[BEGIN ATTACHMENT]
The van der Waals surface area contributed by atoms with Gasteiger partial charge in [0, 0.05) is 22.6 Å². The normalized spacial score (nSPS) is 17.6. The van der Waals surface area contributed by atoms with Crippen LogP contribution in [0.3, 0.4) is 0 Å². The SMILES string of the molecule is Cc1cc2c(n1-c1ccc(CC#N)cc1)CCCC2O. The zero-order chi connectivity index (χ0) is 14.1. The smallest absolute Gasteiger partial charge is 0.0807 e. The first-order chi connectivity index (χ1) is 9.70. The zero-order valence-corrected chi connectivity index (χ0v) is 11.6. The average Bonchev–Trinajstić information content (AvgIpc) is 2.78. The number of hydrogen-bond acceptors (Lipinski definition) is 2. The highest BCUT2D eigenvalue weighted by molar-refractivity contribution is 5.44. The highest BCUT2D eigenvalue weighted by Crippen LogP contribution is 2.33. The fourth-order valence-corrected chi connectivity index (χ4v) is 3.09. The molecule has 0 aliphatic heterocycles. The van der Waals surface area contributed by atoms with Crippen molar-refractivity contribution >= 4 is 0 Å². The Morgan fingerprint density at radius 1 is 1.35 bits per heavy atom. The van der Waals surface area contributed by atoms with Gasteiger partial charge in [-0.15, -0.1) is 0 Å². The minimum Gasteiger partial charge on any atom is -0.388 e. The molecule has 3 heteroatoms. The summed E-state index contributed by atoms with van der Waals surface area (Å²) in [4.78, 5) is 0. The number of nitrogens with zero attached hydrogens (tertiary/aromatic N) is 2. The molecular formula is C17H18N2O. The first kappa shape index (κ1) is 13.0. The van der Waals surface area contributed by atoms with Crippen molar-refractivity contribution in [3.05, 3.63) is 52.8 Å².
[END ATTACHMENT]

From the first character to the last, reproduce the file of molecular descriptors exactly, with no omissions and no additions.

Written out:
The van der Waals surface area contributed by atoms with Gasteiger partial charge in [0, 0.05) is 22.6 Å². The normalized spacial score (nSPS) is 17.6. The van der Waals surface area contributed by atoms with Crippen LogP contribution in [0.3, 0.4) is 0 Å². The SMILES string of the molecule is Cc1cc2c(n1-c1ccc(CC#N)cc1)CCCC2O. The zero-order chi connectivity index (χ0) is 14.1. The smallest absolute Gasteiger partial charge is 0.0807 e. The first-order chi connectivity index (χ1) is 9.70. The zero-order valence-corrected chi connectivity index (χ0v) is 11.6. The average Bonchev–Trinajstić information content (AvgIpc) is 2.78. The number of hydrogen-bond acceptors (Lipinski definition) is 2. The highest BCUT2D eigenvalue weighted by molar-refractivity contribution is 5.44. The highest BCUT2D eigenvalue weighted by Crippen LogP contribution is 2.33. The fourth-order valence-corrected chi connectivity index (χ4v) is 3.09. The molecule has 0 aliphatic heterocycles. The van der Waals surface area contributed by atoms with Crippen molar-refractivity contribution >= 4 is 0 Å². The Morgan fingerprint density at radius 1 is 1.35 bits per heavy atom. The van der Waals surface area contributed by atoms with Gasteiger partial charge in [-0.15, -0.1) is 0 Å². The minimum Gasteiger partial charge on any atom is -0.388 e. The molecule has 3 heteroatoms. The summed E-state index contributed by atoms with van der Waals surface area (Å²) in [4.78, 5) is 0. The number of nitrogens with zero attached hydrogens (tertiary/aromatic N) is 2. The molecular formula is C17H18N2O. The first kappa shape index (κ1) is 13.0. The van der Waals surface area contributed by atoms with Crippen molar-refractivity contribution in [3.05, 3.63) is 52.8 Å².